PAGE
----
It is also required that these individuals disclose they’re being infected, which violates their right to privacy which is a basic human right. 

HIV Criminalization  

As defined by Avert, HIV criminalization refers to laws that criminalize the people infected by HIV based on their status. Such criminalization can be through specific HIV related laws or general laws. 

This is done to deter morally unacceptable behaviour due to the fear of punishment. Such laws include criminalizing sex workers or injection drug users, which are common ways of the spread of the disease. However, such criminalization has led to non-disclosure of the disease due to the fear of prosecution and thus lack of access to proper treatment. 

Therefore, the criminalization of HIV has led to an increase in risk-taking behaviour among likely infected members, which increases their vulnerability to the disease. 

Rights of other groups affected by the disease

Groups vulnerable to contract HIV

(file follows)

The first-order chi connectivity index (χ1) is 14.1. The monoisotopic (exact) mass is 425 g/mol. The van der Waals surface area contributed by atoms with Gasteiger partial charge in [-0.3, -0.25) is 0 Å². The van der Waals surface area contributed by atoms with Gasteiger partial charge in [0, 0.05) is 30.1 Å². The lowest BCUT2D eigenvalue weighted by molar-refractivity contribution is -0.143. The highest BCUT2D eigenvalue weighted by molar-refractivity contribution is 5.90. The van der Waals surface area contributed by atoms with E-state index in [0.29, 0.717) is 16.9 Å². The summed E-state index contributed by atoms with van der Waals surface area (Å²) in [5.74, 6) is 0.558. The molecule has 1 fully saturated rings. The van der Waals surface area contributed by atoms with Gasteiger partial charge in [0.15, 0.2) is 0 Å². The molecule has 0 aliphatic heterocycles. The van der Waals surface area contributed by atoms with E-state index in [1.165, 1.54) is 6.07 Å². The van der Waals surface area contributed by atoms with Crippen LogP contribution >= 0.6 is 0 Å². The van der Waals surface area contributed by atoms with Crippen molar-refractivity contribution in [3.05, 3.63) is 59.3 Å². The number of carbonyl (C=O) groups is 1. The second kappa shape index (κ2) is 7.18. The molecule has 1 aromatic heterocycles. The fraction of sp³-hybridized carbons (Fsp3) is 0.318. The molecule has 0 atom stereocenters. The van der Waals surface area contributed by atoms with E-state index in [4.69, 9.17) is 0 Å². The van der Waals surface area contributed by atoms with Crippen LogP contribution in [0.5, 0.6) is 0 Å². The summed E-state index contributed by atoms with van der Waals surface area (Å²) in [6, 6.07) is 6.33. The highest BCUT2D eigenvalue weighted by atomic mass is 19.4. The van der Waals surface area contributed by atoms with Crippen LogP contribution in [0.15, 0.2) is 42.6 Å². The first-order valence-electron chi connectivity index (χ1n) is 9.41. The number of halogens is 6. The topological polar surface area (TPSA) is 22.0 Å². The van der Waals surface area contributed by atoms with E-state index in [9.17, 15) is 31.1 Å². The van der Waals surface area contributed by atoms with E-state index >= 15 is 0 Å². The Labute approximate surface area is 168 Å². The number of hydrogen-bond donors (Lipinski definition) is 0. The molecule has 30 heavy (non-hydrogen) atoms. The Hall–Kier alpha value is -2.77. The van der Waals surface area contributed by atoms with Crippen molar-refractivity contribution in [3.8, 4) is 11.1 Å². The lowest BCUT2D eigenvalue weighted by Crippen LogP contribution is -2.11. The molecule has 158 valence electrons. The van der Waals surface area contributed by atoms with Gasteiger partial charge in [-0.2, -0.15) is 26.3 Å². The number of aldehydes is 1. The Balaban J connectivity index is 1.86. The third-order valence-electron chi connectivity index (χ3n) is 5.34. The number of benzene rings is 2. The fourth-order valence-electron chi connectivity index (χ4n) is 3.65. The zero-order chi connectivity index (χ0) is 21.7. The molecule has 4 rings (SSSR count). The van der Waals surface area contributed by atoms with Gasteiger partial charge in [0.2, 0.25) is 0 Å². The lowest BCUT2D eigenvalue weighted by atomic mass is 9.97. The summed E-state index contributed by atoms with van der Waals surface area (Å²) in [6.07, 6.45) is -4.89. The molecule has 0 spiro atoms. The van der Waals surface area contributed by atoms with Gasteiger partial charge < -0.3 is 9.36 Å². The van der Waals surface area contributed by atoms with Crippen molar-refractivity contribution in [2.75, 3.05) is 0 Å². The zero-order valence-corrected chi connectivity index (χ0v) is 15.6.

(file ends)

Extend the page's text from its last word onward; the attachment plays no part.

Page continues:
Several groups in society were more vulnerable to contracting the disease than others. These include sex workers, injection drug users, transgender persons and so on. 

Despite these members not being affected by the disease, it is known that they are more likely to be infected by  it and thus face discrimination and ill-treatment which makes it difficult for them to access services to prevent the disease. The criminalization of such activities also become a reason for not disclosing the need for such prevention due to the fear of prosecution. 

It thus becomes difficult for them to discuss issues related to HIV, participate in AIDS service organizations and take other preventive measures to protect themselves from HIV infection which leads to the consequent spread of the disease. 

Gender inequality 

Women, especially younger women, are known to be more vulnerable to infection. This is due to their lack of information and education about healthy sexual relations and access to the services that are required to prevent the infection.

In addition to this, due to the unequal status of women in our society, their say in the context of sexual activities is often undermined. It is also common for several rape victims to contract the infection due to unprotected sexual activity. This leaves women in a more likely position to be infected.